Saxby Chambliss: Security Threats 'Reminiscent Of What We Saw Pre-9/11'

Senator Calls Current Security Threats 'Reminiscent Of What We Saw Pre-9/11'

Sen. Saxby Chambliss (R-Ga.), the vice chairman of the Senate Intelligence Committee, said Sunday that current security threats remind him of the time before the 9/11 attacks.

Unspecified security concerns led to a global travel warning for Americans and the weekend closure of many embassies in the Muslim world on Sunday.

"The one thing we can talk about is there's been an awful lot of chatter out there," Chambliss said on "Meet The Press." "Chatter means conversation among terrorists about the planning that's going on. It's very reminiscent of what we saw pre-9/11. We didn't take heed on 9/11 in the way that we should, but here I think it's very important that we do take the right kind of planning."

Chambliss cited the end of Ramadan and the approaching anniversary of 9/11 as possible factors in the timing of an attack.

"We're paying very, very close attention to the chatter that's going on. This is the most serious threat that I've seen in the past several years," he said.

Gen. Michael Hayden, the former director of the NSA and CIA, said on "Fox News Sunday" that while he didn't have inside knowledge of the current threats, the administration's decision to shut down embassies pointed to a serious situation.

"I can only imagine what it would have taken while I was in government in terms of the stack of evidence it would require" to take such action, he said, although he noted that "the announcement itself may also be designed to interrupt al Qaeda planning."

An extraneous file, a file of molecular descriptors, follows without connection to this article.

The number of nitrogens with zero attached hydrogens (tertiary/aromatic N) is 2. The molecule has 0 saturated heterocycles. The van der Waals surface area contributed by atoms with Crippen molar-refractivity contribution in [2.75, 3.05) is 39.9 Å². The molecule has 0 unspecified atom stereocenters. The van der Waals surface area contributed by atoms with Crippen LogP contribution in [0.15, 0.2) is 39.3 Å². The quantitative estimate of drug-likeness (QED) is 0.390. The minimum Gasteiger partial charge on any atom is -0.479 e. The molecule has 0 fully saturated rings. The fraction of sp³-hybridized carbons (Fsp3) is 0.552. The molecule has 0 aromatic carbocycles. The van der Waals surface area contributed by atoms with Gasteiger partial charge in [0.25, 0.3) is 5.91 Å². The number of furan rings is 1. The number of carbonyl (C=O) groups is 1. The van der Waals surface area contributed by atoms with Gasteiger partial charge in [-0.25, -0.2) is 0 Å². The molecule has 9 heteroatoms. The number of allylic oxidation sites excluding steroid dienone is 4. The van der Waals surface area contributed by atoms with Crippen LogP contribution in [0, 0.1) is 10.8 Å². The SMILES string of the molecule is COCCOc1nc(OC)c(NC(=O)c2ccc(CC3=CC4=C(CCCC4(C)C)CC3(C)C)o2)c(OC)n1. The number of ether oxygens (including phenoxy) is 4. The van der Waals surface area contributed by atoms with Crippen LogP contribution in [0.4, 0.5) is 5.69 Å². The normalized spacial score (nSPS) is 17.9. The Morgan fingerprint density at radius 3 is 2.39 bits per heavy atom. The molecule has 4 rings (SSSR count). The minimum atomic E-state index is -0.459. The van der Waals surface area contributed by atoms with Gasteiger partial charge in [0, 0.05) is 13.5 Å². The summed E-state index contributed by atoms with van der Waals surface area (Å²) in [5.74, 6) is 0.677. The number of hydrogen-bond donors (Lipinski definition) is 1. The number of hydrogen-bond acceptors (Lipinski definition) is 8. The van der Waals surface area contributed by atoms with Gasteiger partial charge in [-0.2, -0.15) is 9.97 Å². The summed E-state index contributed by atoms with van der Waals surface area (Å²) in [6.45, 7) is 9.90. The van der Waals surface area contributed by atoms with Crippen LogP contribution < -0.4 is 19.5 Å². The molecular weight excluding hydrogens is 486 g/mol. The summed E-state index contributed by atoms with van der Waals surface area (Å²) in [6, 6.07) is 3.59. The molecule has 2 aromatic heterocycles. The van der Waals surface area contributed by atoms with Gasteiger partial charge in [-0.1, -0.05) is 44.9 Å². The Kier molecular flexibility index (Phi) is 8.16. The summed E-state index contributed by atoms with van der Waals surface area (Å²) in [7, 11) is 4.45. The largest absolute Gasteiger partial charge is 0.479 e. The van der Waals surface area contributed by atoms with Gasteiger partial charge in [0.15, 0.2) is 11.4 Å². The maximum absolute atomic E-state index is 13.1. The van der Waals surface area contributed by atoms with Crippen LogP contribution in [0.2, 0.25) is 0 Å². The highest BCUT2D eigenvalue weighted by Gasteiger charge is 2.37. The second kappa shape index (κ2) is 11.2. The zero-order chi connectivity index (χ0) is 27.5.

Both Hayden and Chambliss said the threats demonstrated the importance of large-scale NSA intelligence-gathering programs.

"If we did not have these programs, then we simply wouldn't be able to listen in on the bad guys," Chambliss said, adding that some of the intelligence gathered was from a surveillance program exposed by Edward Snowden.

Sen. Dick Durbin (D-Ill.), however, argued on "Meet The Press" that the scope of such programs was too broad.

“Do we need to collect all of the phone records of all of the people living in America for five years so that if we’re going to target one particular person we’re ready to jump on it?” he asked on Sunday. "Does the government need all this information on everybody in the country?"

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